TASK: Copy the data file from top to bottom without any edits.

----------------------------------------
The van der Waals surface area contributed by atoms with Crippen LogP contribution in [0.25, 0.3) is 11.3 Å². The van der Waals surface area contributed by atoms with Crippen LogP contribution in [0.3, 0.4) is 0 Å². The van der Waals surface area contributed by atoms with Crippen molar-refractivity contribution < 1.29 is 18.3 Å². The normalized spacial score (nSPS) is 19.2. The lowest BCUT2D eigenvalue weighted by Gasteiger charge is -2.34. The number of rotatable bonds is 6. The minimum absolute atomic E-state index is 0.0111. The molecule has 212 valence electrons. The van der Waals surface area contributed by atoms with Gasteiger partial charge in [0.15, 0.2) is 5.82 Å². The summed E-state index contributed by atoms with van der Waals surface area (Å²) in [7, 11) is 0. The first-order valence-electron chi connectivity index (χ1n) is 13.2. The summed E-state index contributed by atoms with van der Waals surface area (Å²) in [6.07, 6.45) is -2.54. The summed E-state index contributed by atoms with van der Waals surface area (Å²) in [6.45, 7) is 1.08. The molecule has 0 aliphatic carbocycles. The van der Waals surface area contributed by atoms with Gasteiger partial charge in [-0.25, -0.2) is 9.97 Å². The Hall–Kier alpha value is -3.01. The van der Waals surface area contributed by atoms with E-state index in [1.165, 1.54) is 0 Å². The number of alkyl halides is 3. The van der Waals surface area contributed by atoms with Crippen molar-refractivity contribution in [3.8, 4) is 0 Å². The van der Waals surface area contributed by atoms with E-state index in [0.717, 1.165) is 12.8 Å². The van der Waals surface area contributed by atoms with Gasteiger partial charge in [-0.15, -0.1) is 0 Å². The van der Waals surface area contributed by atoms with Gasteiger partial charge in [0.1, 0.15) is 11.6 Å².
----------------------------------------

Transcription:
The van der Waals surface area contributed by atoms with Crippen LogP contribution in [0.25, 0.3) is 11.3 Å². The van der Waals surface area contributed by atoms with Crippen LogP contribution in [0.3, 0.4) is 0 Å². The van der Waals surface area contributed by atoms with Crippen molar-refractivity contribution < 1.29 is 18.3 Å². The normalized spacial score (nSPS) is 19.2. The lowest BCUT2D eigenvalue weighted by Gasteiger charge is -2.34. The number of rotatable bonds is 6. The minimum absolute atomic E-state index is 0.0111. The molecule has 212 valence electrons. The van der Waals surface area contributed by atoms with Gasteiger partial charge in [0.15, 0.2) is 5.82 Å². The summed E-state index contributed by atoms with van der Waals surface area (Å²) in [7, 11) is 0. The first-order valence-electron chi connectivity index (χ1n) is 13.2. The summed E-state index contributed by atoms with van der Waals surface area (Å²) in [6.07, 6.45) is -2.54. The summed E-state index contributed by atoms with van der Waals surface area (Å²) in [6.45, 7) is 1.08. The molecule has 0 aliphatic carbocycles. The van der Waals surface area contributed by atoms with Gasteiger partial charge in [-0.25, -0.2) is 9.97 Å². The Hall–Kier alpha value is -3.01. The van der Waals surface area contributed by atoms with E-state index in [1.165, 1.54) is 0 Å². The number of alkyl halides is 3. The van der Waals surface area contributed by atoms with Crippen molar-refractivity contribution in [3.8, 4) is 0 Å². The van der Waals surface area contributed by atoms with E-state index in [0.717, 1.165) is 12.8 Å². The van der Waals surface area contributed by atoms with Gasteiger partial charge in [-0.15, -0.1) is 0 Å². The van der Waals surface area contributed by atoms with Gasteiger partial charge in [0.1, 0.15) is 11.6 Å².